My husband has a crude and violent nature, and was never peaceful with me. The year before last when [he] wanted to rise up, I urged him several times not to, but he wouldn’t listen, and took a knife and said he was going to kill me. I didn’t dare say anything more (ibid., p. 66).

The confessions of other people associated with Lin confirm his violent nature. 

The revolt that Lin and other members of the Tiandihui organised lasted for about a year. According to estimates, around 100,000 imperial forces were needed to suppress the uprising, nearly half of which was shipped to Taiwan from the mainland. Out of a total population of about 1 million, around 650,000 people ended up as refugees of war. These figures show the vast scale and the social consequences of the uprising. In 1788, Lin Shuangwen was captured and executed in Beijing.

Other major uprisings organised by secret societies were the Taiping Rebellion, which threatened the very existence of the Qing Dynasty and caused between 10 and 20 million deaths, and the famous Boxer Rebellion. The ‘Righteous and Harmonious Band’ was used by the Qing Dynasty to fight the Western powers and Japan, in the hope that the enraged rebels would kill and expel the foreign devils. This, again, shows that secret societies could both be used for the sake of the governing dynasty, and as a means to overthrow it. And while Empress Dowager Cixi sought to eliminate the foreigners with the help of the Boxers, a young man called Sun Yat-sen dreamed of toppling the Qing state through his own secret society.


*It is also interesting to note that the Tiandihui or Hongmen still exists today. This is their Taiwanese website.

Sun Yat-sen and Secret Societies


Sun Yat-sen, the Father of Modern China, to whom mausolea and museums are dedicated in mainland China, Taiwan, and the whole Chinese-speaking world, and whose portrait has been seen by people in the entire globe, since it hangs in Taiwan’s Legislative Yuan, was an amdirer and founder of secret societies.

Portrait of Sun Yat-sen in the Legislative Yuan of the Republic of China (Taiwan) during the
recent students occupation (source: Wikipedia)


In his most famous work, the Three Principles of the People, Sun Yat-sen sees himself as a successor of the great anti-Qing revolts led by secret societies. He wrote:

The [Hongmen Sanhehui; note that Sanhehui is the Chinese word for Triad] was one among [those secret societies] whose aim was to oppose the Manchus and restore the Mings. It cherished a strong nationalistic spirit (Sun Yat-sen: The Three Principles of the People – San Min Chu I. 1927, p. 57).


According to Sun Yat-sen’s own ideological interpretation, the secret societies were driven by nationalism and he therefore saw them as agents of revolutionary change. He believed that the Qing Dynasty had tried to destroy the Chinese national consciousness in order to subjugate the Han race, and – Sun thought – the last remnants of national spirit had been saved by far-sighted men who had created secret societies and propagated the national spirit among the lowest strata of society (ibid., p. 58).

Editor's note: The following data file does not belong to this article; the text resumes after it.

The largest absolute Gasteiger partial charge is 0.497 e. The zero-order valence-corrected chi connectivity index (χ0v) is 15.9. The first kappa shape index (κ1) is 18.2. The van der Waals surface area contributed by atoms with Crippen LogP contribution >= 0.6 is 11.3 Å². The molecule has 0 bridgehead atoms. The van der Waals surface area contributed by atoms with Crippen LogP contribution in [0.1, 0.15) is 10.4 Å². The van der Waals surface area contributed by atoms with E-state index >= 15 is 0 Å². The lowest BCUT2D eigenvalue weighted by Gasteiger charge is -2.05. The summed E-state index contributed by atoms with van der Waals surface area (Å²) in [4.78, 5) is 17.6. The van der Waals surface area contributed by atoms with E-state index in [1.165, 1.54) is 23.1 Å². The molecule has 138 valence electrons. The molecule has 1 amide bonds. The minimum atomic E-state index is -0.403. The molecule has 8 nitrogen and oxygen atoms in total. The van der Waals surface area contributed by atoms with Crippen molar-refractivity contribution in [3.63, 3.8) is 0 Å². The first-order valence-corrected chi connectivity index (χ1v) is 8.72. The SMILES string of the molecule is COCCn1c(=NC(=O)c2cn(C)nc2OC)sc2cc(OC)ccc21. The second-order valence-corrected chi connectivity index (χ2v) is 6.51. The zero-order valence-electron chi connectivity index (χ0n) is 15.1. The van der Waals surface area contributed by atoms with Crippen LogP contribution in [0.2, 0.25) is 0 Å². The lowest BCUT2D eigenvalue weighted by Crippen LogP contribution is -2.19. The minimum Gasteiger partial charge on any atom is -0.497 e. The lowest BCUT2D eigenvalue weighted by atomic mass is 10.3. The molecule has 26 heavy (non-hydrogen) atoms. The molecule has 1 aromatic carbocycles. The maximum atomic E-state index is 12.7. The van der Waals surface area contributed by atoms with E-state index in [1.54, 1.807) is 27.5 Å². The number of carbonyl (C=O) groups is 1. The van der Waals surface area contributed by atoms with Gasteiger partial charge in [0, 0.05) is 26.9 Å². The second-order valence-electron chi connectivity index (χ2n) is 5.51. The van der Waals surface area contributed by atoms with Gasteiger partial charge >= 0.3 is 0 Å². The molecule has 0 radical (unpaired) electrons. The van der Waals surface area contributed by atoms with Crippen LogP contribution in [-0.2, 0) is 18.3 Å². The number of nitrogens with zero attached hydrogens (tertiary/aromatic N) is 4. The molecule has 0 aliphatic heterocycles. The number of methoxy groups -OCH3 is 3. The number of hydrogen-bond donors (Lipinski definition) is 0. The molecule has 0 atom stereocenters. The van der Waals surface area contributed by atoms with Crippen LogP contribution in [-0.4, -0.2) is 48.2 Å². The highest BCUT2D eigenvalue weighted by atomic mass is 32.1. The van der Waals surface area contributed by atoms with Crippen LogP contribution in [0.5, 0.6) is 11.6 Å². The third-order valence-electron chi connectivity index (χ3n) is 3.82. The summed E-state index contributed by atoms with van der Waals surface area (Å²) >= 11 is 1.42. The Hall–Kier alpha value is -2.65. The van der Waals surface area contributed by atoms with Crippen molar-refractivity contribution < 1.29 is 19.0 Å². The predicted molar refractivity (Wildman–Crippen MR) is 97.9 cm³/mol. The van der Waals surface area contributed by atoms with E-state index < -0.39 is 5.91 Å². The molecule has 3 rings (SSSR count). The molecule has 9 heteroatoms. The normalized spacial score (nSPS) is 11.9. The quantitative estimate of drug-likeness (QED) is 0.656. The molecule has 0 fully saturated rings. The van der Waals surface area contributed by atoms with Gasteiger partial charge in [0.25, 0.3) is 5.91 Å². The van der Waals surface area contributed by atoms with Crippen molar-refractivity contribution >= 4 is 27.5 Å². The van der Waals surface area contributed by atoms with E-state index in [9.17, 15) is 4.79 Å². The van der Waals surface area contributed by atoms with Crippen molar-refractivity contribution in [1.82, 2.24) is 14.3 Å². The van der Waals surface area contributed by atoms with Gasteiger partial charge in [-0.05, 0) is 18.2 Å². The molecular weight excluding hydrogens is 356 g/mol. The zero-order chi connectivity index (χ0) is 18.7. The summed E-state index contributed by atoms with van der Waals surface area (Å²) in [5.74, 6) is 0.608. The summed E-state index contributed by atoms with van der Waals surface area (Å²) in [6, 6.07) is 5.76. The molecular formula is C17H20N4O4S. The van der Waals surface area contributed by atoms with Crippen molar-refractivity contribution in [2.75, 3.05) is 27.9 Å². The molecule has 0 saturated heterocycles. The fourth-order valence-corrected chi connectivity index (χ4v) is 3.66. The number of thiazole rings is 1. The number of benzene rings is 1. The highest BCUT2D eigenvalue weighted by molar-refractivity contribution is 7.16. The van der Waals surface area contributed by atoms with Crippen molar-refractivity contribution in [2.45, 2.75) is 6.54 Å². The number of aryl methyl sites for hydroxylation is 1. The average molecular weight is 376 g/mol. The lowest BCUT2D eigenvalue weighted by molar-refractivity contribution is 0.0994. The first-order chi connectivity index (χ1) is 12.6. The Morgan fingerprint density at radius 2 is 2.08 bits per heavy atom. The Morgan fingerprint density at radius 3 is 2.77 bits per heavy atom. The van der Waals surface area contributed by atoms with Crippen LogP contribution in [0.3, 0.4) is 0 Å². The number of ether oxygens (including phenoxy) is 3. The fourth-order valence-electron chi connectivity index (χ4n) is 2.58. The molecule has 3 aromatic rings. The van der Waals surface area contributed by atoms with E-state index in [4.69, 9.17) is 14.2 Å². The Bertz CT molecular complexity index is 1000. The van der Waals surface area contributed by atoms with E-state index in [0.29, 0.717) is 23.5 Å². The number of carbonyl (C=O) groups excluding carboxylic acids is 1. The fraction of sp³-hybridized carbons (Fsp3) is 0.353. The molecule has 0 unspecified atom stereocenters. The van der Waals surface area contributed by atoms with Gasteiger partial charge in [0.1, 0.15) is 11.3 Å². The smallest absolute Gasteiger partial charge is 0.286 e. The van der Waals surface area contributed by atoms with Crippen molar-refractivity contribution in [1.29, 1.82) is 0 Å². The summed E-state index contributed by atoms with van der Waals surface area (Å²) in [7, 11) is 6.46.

[N]o matter how despotic the Manchu government became in the last two centuries, the national spirit was kept alive in the verbal codes transmitted by these secret societies (ibid., p. 59).


From this point of view, Sun Yat-sen was not merely a Westernised revolutionary; he was also the successor of a long Chinese tradition of popular anti-dynastic rebellions and revolutions. 

This is also shown by a speech that Sun held in 1912, shortly after the successful revolution had overthrown the Qing Dynasty:

Ever since China was defeated by the Manchus, there have been countless attempts to recover China from the invaders. Everywhere there were associations and societies whose aim was to realize the principle of nationalism. Fifty years ago, the T’ai-p’ing Celestial Kingdom represented a purely nationalist revolution. But a purely nationalist revolution is no guarantee that it will not be followed by an autocratic form of government … Eight or nine years ago, a small number of comrades started the T’ung-men-hui in Japan and resolved upon three great principles (Sun Yat-sen: Prescriptions for Saving China: Selected Writings of Sun Yat-sen. 1994, p. 63).


Zheng Shiliang
(source: Wikipedia)
One of Sun Yat-sen’s closest followers was Zheng Shiliang (鄭士良), the impoverished scion of a wealthy merchant family. Zheng was also a member of the Tiandihui. Sun relied on secret societies to recruit anti-Manchu revolutionary fighters. At the end of the 18th century, Sun went to Taiwan, where Zheng Shiliang organised a group of 10 000 Triad members to be deployed on the mainland, though this attempt subsequently failed (Bertlin Lintner: Blood brothers: Crime, business and politics in Asia 2002, p. 52).

On November 1894, Sun founded in Hawaii the Revive China Society. This was a self-proclaimed patriotic organisation that counted just a few hundred members. Like in other secret societies, the new members had to swear a secret oath, with one hand placed on the Bible (Marie-Claire Bergere: Sun Yat-sen. 1998, p. 50). 

The Revive China society was the first nucleus of another, bigger secret society, the Tongmenhui, which after the 1911 Revolution became the Kuomintang.

The symbol of the Revive China Society was “The Blue Sky and White Sun” flag (see picture below). It was designed by the first ‘revolutionary martyr’ of Sun Yat-sen’s revolution, Lu Haodong (陸皓東; pinyin: Lù Hàodōng, 1868–1895). This symbol remains the official emblem of the Kuomintang, and it is also part of the flag of the Republic of China on Taiwan.


The Blue Sky and White Sun flag (source: Wikipedia)